Review – Aquaman #47: Rise of the Old Gods

Reading Time: 2 minutes
Aquaman #47 variant cover, via DC Comics.

Aquaman #47 – Kelly Sue DeConnick, Writer; Robson Rocha, Penciller; Daniel Henriques, Inker; Sunny Gho, Colorist

Ratings:

Ray – 9/10

Corrina: What Makes a Hero?

Ray: The cover of this issue is a bit of a spoiler, as it reveals Aquaman standing side by side with a team of new fantasy allies. It doesn’t take much to figure out who they are, but it also doesn’t neutralize the punch of the events in Aquaman #47, an excellent issue. In only one arc, DeConnick has managed to open up Aquaman’s world and introduce a host of fascinating new elements that will give writers a lot to play with – including one of the best new villains in years in Namma/Mother Salt. This eldritch being has transformed Caille into the magical Cailleach and is unleashing her fury on the world around her. Aquaman stands alone – at least until he’s joined by an army of new warriors – the old Gods of the sea. The reveal that these old Gods are in fact the villagers he has been living with is a great twist, perfectly telegraphed by the extended segment introducing us to these Gods in the second issue of the run. This is exactly how you long-game a twist that’s both surprising and perfectly logical.

Robson Rocha’s an artist who’s been working at DC for some time, doing strong runs on books like Green Lanterns. He’s always been strong with drawing fantasy creatures, but I don’t think he’s ever had to carry an issue as much as this one. DeConnick has created a strong overall story, but this issue is light on dialogue and high on spectacular visuals. My only quibble is that a dramatic sacrifice midway through the issue is neutralized almost immediately through magical means, but that comes with the territory of a fantasy story. There’s so much going on in this arc that the twists come a little fast and furious, but it never becomes overwhelming. By the end of the issue, we’ve got a major status quo change, a dramatic development in Aquaman’s search for his identity, and a potential major cosmic player entering the fray and leaving as quickly as he came. Cosmic stories have rarely worked for Aquaman, but this may be different. I’m hoping this run doesn’t lose any of its uniqueness as Aquaman heads back to the DCU soon.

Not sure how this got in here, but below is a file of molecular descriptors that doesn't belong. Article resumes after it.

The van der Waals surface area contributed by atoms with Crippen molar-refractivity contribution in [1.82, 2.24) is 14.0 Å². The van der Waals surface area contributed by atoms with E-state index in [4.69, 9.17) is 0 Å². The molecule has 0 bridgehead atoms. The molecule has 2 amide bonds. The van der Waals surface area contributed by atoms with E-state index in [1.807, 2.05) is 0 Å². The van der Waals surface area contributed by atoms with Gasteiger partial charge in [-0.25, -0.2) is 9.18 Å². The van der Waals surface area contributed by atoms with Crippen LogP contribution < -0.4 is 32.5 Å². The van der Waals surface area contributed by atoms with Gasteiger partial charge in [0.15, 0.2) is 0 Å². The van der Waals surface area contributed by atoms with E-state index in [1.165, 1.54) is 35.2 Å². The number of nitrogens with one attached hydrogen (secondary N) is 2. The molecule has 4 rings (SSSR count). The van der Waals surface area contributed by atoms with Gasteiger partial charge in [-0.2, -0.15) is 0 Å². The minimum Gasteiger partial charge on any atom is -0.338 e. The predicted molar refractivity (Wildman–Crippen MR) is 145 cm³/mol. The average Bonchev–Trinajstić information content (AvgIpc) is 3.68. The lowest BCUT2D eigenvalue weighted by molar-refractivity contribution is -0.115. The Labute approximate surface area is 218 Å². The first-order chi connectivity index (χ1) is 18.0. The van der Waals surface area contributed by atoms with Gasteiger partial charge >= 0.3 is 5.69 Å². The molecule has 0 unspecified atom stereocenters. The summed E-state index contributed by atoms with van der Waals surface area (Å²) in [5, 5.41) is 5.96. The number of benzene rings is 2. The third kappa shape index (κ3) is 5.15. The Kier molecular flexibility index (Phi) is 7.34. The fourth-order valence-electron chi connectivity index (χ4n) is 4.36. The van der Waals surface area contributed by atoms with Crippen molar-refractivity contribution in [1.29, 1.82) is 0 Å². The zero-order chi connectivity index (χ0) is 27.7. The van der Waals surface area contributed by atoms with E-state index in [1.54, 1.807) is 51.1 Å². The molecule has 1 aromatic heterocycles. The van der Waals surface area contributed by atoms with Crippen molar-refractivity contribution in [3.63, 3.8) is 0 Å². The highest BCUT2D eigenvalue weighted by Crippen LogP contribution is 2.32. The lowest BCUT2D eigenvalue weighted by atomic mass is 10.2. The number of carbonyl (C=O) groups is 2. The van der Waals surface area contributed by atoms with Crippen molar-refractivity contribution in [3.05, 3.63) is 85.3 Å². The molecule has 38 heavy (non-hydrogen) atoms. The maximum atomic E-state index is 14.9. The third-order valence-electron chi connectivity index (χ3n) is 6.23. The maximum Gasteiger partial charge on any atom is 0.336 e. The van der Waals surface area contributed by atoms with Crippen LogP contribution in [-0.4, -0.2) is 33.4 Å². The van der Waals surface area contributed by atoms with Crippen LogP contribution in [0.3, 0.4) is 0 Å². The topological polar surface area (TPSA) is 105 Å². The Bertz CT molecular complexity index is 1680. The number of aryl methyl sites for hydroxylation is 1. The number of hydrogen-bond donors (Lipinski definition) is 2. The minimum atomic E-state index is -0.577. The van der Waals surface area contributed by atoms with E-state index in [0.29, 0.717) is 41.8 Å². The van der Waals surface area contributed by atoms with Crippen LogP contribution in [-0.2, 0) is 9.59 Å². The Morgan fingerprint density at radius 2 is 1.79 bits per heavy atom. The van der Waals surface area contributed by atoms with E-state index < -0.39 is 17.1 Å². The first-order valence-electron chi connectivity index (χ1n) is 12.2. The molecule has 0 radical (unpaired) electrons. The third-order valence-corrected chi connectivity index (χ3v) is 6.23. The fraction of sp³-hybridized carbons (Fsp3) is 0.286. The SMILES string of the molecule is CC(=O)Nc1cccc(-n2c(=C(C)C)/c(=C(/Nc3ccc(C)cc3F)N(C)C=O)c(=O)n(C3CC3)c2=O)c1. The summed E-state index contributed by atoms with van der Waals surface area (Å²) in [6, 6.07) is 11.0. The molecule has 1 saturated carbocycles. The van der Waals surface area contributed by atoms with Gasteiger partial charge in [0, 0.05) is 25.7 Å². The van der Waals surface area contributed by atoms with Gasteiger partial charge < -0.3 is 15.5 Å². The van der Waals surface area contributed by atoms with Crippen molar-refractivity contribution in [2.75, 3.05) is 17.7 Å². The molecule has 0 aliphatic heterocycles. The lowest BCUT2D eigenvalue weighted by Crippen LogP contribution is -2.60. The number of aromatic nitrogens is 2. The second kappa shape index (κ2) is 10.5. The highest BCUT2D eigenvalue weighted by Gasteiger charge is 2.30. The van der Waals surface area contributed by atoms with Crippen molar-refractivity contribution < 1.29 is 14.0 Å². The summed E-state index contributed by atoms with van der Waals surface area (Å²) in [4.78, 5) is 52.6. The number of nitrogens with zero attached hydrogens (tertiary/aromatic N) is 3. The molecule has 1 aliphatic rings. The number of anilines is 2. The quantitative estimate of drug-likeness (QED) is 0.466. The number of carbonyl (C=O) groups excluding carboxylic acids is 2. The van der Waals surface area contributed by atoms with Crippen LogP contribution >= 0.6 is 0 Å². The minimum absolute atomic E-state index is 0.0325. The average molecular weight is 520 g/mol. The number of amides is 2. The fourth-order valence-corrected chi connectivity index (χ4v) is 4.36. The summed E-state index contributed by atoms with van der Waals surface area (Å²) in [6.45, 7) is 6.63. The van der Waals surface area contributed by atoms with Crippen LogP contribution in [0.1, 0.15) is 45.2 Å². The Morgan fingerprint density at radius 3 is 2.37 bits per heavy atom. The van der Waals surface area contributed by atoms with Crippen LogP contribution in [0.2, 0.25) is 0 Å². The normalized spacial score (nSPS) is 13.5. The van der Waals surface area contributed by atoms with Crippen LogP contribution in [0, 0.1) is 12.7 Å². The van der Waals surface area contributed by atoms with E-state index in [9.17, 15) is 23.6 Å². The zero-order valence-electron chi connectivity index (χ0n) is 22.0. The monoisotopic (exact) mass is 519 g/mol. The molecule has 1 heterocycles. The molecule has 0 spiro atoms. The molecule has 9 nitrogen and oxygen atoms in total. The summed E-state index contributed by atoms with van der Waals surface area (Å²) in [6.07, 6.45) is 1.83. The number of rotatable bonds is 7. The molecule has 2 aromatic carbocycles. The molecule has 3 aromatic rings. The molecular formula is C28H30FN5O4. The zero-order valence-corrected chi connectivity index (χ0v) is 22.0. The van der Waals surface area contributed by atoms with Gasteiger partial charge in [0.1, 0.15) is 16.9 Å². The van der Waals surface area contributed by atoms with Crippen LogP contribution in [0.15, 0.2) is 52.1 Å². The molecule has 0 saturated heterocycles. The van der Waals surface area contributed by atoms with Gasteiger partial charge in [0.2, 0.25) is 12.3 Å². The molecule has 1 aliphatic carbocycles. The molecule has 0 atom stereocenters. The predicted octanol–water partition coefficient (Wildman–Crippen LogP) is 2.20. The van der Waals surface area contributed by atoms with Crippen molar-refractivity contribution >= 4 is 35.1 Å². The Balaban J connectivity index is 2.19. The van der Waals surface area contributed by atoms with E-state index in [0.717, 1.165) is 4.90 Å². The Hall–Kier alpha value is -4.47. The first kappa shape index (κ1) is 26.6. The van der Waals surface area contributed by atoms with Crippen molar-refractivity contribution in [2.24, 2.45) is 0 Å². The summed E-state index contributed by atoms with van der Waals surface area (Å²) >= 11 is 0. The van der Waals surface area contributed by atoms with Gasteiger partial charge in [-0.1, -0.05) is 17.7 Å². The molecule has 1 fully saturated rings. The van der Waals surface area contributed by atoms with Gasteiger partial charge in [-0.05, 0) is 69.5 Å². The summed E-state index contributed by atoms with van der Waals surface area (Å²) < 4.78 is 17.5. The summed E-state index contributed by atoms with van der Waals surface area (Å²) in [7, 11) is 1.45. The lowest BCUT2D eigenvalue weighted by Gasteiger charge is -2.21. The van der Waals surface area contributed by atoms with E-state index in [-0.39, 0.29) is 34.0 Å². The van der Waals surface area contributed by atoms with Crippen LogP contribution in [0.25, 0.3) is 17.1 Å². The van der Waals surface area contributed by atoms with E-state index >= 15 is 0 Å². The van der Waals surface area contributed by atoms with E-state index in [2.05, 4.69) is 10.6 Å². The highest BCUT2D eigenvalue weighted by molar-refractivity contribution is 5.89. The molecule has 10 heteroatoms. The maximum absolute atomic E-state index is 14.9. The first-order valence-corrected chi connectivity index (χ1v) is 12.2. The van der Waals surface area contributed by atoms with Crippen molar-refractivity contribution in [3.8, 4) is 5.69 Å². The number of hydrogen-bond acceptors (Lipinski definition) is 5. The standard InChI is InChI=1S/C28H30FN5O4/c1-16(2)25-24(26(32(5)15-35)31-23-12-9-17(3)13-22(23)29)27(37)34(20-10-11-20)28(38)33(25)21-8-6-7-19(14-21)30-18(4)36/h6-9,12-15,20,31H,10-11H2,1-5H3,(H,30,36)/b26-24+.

Monsters rising. vVa DC Comics.

Corrina: Years ago, Peter David expanded Aquaman’s storytelling potential by exploring the history of Atlantis and then layering in that history in his run on Aquaman.

DeConnick, in her exemplary arc, has expanded Aquaman’s history to include the sea gods, creating a pantheon who is seeking redemption, adding a mythic villain to the series, and also adding (hopefully) a fine new supporting character, Cailleach.

That’s a ton to accomplish in one arc.

Rocha’s art has brought this vision to life, creating human and majestic looks for the sea gods, spending a great deal of time on ocean sequences, and yet never forgetting the human moments. I had expectations for this arc but they’ve been exceeded.

Can’t wait to see where this leaves Arthur next issue.

To find reviews of all the DC issues, visit DC This Week.

Disclaimer: GeekDad received this comic for review purposes.

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